Americans around the country are in the midst of personal campaigns to get themselves just a little bit healthier than they were last year. Whether it's losing a few pounds or finally kicking that bad habit once and for all, a life centered on good well-being is something that everyone can take advantage of - even though it might be easier said than done.
But establishing a health-based mindset isn't solely for the individual, because the same advantages come when a culture of wholesomeness and vigor comes to the office place.
Literally billions of dollars in work productivity is lost each year due to illness and injuries. For instance, in 2013, the total estimated lifetime medical and work loss costs associated with sickness and injury was north of $671 billion, according to the U.S. Centers for Disease Control and Prevention. Additionally, it's estimated that 50,000 fatal workplace injuries and 400,000 nonfatal workplace illnesses take place per year, based on estimates from the National Safety Council.
The fact of the matter is, when staff are in good shape - both physically and mentally - positive results naturally follow. The key to bringing these benefits to your workplace is creating a system that everyone can use to improve themselves, along with some added perks that can serve as motivation. Here are five ideas to include in your workplace wellness program:
1. Encourage prevention
When the temperatures plunge and stocking hats make their first appearance of the season, you know that colds and influenza can't be far behind. Millions of people are stricken with the flu bug year in and year out, but what isn't nearly as common are the steps that can be taken to reduce the risk of catching the contagion. None is more effective than getting a flu shot, according to medical experts. Yet despite this, one-third of adults don't think a flu shot is worth their while, based on a poll done late last year by Harris Interactive. With the flu vaccines first coming out in October, do whatever you have to in order to remind your workers to get themselves vaccinated - for their own sake and the office's.
2. Instruct sick workers to stay home
There's something to be said for employees who are so committed to their job, they'll endure illness just to get their work accomplished. While this kind of devotion is laudable, overdoing it when under the weather puts other workers in jeopardy. Yet more than half of food workers say that they've come to work before despite being sick, according to a recent poll. Don't risk another illness and remind workers who aren't feeling well to call out sick.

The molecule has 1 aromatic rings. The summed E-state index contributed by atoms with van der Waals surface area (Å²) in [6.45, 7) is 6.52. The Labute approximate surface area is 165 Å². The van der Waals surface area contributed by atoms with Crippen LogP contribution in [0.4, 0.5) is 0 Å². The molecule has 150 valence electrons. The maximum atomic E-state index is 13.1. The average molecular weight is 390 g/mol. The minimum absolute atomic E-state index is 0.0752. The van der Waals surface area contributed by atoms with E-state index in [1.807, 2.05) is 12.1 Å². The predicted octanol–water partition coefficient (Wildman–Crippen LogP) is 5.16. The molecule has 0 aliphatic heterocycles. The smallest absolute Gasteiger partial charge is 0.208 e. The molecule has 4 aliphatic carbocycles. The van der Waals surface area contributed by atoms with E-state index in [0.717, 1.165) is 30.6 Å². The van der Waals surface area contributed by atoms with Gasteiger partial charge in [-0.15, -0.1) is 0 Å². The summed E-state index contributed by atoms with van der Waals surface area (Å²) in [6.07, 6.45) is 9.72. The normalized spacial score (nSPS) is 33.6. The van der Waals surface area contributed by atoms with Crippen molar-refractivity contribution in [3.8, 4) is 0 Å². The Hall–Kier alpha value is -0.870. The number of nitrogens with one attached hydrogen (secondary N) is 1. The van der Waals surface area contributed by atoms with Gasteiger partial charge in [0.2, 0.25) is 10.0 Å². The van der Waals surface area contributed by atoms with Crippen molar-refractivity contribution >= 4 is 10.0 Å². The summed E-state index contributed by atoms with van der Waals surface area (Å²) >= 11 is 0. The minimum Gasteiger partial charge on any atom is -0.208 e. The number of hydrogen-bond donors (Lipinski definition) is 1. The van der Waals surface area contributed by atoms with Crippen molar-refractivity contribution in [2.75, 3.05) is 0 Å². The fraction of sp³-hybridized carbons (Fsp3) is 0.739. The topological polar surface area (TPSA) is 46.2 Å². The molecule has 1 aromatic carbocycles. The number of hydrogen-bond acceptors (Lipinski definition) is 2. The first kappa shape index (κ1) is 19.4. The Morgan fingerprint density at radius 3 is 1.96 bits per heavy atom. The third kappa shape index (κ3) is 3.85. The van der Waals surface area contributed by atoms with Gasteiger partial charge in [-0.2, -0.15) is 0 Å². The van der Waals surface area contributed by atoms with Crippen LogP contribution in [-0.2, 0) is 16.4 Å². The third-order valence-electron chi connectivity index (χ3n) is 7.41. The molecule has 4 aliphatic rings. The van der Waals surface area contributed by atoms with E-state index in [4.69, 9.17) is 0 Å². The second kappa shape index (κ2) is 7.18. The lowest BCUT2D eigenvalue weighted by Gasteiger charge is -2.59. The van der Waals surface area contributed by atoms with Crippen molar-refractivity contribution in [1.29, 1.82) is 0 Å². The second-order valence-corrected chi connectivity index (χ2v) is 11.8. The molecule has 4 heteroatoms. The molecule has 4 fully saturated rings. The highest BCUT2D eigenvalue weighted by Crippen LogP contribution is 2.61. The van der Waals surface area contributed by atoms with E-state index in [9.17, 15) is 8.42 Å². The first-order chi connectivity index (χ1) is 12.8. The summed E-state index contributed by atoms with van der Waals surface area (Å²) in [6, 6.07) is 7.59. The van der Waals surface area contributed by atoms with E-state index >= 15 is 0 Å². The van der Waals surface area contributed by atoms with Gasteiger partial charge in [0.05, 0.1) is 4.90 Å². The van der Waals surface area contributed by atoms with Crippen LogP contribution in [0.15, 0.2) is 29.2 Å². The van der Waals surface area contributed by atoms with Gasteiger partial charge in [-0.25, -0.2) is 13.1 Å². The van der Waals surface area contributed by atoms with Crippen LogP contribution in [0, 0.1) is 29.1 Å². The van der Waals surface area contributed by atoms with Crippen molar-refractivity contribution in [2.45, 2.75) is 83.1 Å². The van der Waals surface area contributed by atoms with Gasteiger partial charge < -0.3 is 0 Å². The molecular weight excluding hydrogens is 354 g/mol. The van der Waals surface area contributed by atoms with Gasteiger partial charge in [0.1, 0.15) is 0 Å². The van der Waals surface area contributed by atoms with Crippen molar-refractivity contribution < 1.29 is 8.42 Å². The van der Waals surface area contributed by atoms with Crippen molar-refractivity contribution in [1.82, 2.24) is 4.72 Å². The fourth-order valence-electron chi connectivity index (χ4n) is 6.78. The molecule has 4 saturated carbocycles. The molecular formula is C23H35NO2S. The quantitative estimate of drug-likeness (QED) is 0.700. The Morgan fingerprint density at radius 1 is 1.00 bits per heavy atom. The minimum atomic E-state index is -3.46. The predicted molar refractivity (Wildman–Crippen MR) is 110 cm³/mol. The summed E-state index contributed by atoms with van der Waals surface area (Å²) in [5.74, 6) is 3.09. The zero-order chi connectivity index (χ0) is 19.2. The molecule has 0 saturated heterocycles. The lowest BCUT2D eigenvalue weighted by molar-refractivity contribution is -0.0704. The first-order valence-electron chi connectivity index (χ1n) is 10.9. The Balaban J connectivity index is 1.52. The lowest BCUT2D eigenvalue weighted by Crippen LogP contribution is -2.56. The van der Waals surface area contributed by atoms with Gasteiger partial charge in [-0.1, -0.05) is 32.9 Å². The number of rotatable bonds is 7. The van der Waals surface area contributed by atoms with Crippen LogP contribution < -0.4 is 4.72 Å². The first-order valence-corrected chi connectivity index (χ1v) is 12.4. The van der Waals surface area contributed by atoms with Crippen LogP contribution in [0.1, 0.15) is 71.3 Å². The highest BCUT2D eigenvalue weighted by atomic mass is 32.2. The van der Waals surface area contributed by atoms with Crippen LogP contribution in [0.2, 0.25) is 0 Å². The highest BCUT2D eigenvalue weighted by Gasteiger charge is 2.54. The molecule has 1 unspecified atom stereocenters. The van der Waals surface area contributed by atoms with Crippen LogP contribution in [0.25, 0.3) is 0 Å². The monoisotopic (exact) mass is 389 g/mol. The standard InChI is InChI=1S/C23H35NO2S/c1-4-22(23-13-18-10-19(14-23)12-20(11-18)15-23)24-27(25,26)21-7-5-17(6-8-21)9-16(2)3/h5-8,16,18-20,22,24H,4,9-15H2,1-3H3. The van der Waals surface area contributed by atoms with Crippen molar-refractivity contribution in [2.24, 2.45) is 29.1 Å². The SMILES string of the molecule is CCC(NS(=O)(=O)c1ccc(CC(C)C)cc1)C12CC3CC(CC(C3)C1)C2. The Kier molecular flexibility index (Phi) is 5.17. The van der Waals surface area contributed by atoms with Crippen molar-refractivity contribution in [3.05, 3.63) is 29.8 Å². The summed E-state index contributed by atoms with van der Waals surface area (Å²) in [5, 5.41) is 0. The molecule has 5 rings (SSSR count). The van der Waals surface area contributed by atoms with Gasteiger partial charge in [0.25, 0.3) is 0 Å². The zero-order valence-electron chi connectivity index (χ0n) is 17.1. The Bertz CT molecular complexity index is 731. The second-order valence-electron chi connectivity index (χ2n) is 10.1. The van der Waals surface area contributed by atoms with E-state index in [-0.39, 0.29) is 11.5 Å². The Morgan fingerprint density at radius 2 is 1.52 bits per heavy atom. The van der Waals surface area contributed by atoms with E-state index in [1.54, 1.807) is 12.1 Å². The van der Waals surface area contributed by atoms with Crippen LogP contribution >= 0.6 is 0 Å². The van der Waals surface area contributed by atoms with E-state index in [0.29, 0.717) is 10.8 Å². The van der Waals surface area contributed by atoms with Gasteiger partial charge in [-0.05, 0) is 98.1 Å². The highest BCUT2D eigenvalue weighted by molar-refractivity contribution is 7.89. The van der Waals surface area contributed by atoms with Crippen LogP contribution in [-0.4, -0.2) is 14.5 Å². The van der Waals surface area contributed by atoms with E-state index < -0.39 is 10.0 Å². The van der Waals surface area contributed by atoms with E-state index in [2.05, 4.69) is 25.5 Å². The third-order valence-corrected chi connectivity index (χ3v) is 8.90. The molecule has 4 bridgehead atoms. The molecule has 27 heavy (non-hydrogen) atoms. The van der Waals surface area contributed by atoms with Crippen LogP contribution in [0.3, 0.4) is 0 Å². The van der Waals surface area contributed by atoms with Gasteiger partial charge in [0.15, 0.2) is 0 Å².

3. Set up a smoking cessation program
There's no denying that the poor health effects of tobacco use are real, dangerous and dramatically increase the risk of various forms of cancer, like lung and throat. Furthermore, the smoking breaks that workers take are productivity killers. Nearly 30% of business owners in a recent poll cited time out for a butt as their biggest productivity pet peeve. Establishing a smoking cessation program may be the vehicle you need that gets workers to stamp out their deadly habit for good.
4. Get moving
Nutritionists agree: The quickest way to a body that's fit as a fiddle is through a combination of diet and exercise. However, many people don't think they need to modify their well-being habits. For instance, a recent poll conducted by the International Food Information Council Foundation found that 57% of Americans rate their health as "very good," or "excellent." At the same time, though, 55% of this same group are overweight or obese.
Encourage your workers to get at least 60 minutes per day of moderate to intense exercise. Fewer sick days and a greater sense of self-confidence will be their reward.
5. Sleep matters
"With so much work to do, who has time to sleep?" is the refrain from the perpetually sleep deprived. The problem is that operating on too little sleep is a practice of diminishing returns, preventing the body - and mind - from the recovery and repair that can only take place through quality slumber. According to sleep experts at the American Academy of Sleep Medicine and Sleep Research Society, adults should aim for a minimum of seven hours of shuteye per night.
"More than a third of the population is not getting enough sleep, so the focus needs to be on achieving the recommended minimum hours of nightly sleep," said Nathaniel Watson, M.D., AASM president. "Long sleep duration is more likely to reflect chronic illness than to cause it, and few experimental laboratory studies have examined the health effects of long sleep duration."
A workplace that's as healthy as a horse still needs the appropriate backstop for those cases where employees are out of work for a prolonged period. For information on workers compensation insurance, speak with your local Selective agent.